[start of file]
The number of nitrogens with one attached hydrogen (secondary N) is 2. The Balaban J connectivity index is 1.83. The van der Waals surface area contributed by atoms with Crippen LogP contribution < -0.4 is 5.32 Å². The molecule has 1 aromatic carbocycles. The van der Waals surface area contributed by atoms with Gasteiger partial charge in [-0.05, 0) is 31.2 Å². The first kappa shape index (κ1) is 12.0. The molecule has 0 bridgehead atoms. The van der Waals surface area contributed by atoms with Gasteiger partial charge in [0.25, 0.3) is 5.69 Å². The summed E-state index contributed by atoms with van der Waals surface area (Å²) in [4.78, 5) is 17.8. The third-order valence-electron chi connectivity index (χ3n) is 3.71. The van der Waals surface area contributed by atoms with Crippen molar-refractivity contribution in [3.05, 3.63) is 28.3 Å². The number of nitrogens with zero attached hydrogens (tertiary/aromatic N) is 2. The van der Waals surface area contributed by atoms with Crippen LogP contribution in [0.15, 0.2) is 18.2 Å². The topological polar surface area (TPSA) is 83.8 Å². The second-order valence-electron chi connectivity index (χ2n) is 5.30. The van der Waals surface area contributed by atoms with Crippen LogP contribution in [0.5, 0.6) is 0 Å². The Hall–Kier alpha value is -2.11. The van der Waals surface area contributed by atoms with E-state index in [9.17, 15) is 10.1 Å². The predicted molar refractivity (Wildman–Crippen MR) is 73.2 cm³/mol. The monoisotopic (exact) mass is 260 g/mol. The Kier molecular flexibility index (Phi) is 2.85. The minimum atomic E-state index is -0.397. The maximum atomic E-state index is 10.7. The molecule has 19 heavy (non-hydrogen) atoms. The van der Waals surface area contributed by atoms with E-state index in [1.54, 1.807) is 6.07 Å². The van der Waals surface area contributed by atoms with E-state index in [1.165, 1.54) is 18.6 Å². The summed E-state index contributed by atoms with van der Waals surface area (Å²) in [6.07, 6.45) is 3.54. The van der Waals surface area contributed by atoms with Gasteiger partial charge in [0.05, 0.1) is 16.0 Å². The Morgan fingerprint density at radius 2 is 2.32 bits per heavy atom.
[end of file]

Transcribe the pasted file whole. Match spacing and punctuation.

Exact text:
The number of nitrogens with one attached hydrogen (secondary N) is 2. The Balaban J connectivity index is 1.83. The van der Waals surface area contributed by atoms with Crippen LogP contribution < -0.4 is 5.32 Å². The molecule has 1 aromatic carbocycles. The van der Waals surface area contributed by atoms with Gasteiger partial charge in [-0.05, 0) is 31.2 Å². The first kappa shape index (κ1) is 12.0. The molecule has 0 bridgehead atoms. The van der Waals surface area contributed by atoms with Gasteiger partial charge in [0.25, 0.3) is 5.69 Å². The summed E-state index contributed by atoms with van der Waals surface area (Å²) in [4.78, 5) is 17.8. The third-order valence-electron chi connectivity index (χ3n) is 3.71. The van der Waals surface area contributed by atoms with Crippen molar-refractivity contribution in [3.05, 3.63) is 28.3 Å². The number of nitrogens with zero attached hydrogens (tertiary/aromatic N) is 2. The van der Waals surface area contributed by atoms with Crippen LogP contribution in [0.15, 0.2) is 18.2 Å². The topological polar surface area (TPSA) is 83.8 Å². The second-order valence-electron chi connectivity index (χ2n) is 5.30. The van der Waals surface area contributed by atoms with Crippen LogP contribution in [0.5, 0.6) is 0 Å². The Hall–Kier alpha value is -2.11. The van der Waals surface area contributed by atoms with E-state index in [9.17, 15) is 10.1 Å². The predicted molar refractivity (Wildman–Crippen MR) is 73.2 cm³/mol. The monoisotopic (exact) mass is 260 g/mol. The Kier molecular flexibility index (Phi) is 2.85. The minimum atomic E-state index is -0.397. The maximum atomic E-state index is 10.7. The molecule has 19 heavy (non-hydrogen) atoms. The van der Waals surface area contributed by atoms with E-state index in [1.54, 1.807) is 6.07 Å². The van der Waals surface area contributed by atoms with E-state index in [1.165, 1.54) is 18.6 Å². The summed E-state index contributed by atoms with van der Waals surface area (Å²) in [6.07, 6.45) is 3.54. The van der Waals surface area contributed by atoms with Gasteiger partial charge in [0.05, 0.1) is 16.0 Å². The Morgan fingerprint density at radius 2 is 2.32 bits per heavy atom.